The frequency of consumption of various food groups by age group is shown in Table 3. It can be seen that, a high intake of carbohydrate rich food was mostly observe among the 31 - 40 years age group (28.7%) followed by the 41 - 49 years age group (26.9%), although there was no significant difference (p > 0.05). A moderate intake was mostly observed equally among the 31 - 40 years age group. A low intake of carbohydrate rich foods was mostly observed among the 41 - 49 years age group (1.6%) (p > 0.05). A high intake (5 - 7 times in a week) of protein rich foods was mostly observed among participants of the 31 - 40 years age group. 7.9% of the participants in this age group had a high intake of for pulses, 8.0% of them had a high intake of milk and dairy products (p < 0.05) and 8.8% of them had a high intake of meat, fish and egg food group (p > 0.05). Whereas, a low intake of this food category was mostly observed among the 41-49 years age group (19% for milk and dairy products (p < 0.05) and 14% for meat, fish and egg food group (p > 0.05)). The study of the frequency of consumption of vitamins and minerals rich foods revealed that, the 31 - 40 years age group (12.6% for vegetable intake and 21.0% for fruits intake) presented the highest percentage of participants with a low intake of this food category followed by the 41 - 49 years age group (12.4% for vegetable intake and 17.4% for fruits intake). With regards to the intake of fats and oils food group, the 31 - 40 years age group showed the highest percentage of low intake (9.7%) although there was no significant difference compared to other age group (p > 0.05). The 31 - 40 year age group recorded the highest percentage (7.5%) of a high intake of sugar food items compared to the other age groups (p < 0.05).

Table 2. Frequency of consumption of Carbohydrate, proteins, minerals and vitamins, lipid and sugar rich foods in the study population.

%: percentage; CI: Confidence Interval.

Table 3. Frequency of consumption of Carbohydrate, proteins, minerals and vitamins, lipid and sugar rich foods in the study population by age group.

3.4. Nutritional Status of the Study Population

In the population, only 2.1% of the women were underweight but up to 30.8% of them were overweight and 38.5% were obese in the 95% confident interval (Table 4). The prevalence of underweight was highest among women in the 21 - 30 years age group (0.8%) followed by those in the 41 - 49 years age group (0.7%) (p > 0.05). While that of overweight was highest in the 31 - 40 years age group (11.7%) and this was significantly different across all the age groups (p < 0.05). Study participants in the 41 - 49 years age group recorded the highest prevalence obesity (16.1%). These differences were significant across all the age groups (p < 0.05) (Table 4).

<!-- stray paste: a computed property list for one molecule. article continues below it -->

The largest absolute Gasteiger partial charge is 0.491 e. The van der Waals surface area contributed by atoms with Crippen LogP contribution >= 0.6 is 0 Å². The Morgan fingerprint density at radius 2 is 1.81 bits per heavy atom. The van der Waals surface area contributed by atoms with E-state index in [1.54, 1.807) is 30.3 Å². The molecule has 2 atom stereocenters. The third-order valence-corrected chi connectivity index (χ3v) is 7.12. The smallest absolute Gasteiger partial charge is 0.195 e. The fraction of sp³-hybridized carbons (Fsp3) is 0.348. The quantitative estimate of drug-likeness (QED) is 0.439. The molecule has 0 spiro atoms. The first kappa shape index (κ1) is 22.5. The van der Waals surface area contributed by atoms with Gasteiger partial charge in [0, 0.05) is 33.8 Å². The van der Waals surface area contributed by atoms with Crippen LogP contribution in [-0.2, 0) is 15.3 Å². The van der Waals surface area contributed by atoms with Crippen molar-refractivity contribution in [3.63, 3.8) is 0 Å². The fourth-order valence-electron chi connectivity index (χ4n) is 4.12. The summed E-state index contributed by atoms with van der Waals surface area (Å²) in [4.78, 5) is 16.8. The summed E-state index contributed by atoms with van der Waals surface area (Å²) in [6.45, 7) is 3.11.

3.5. Influence of Socio-Demographic Factors on the Nutritional Status of the Study Population

The assessment of nutritional status with respect to some socio demographic factors revealed that, with respect to the region/area of residence, the prevalence of underweight, overweight and obesity were highest in the northwest region and these were: 69.2% for underweight, 33.7% for overweight and 26.5% for obesity (p < 0.001). The western region recorded the next highest prevalence of all the forms of malnutrition and the differences in the rates were statistically significant (p < 0.001). Overweight (26.2%) and obesity (27.4%) were highest among study participants with a primary education and these were statistically significant (p < 0.001). Housewives and married women recorded the highest prevalence of underweight, overweight and obesity when the profession and the marital status were considered. The differences between the rates were statistically significant (p < 0.001). All these results are shown in Table 5.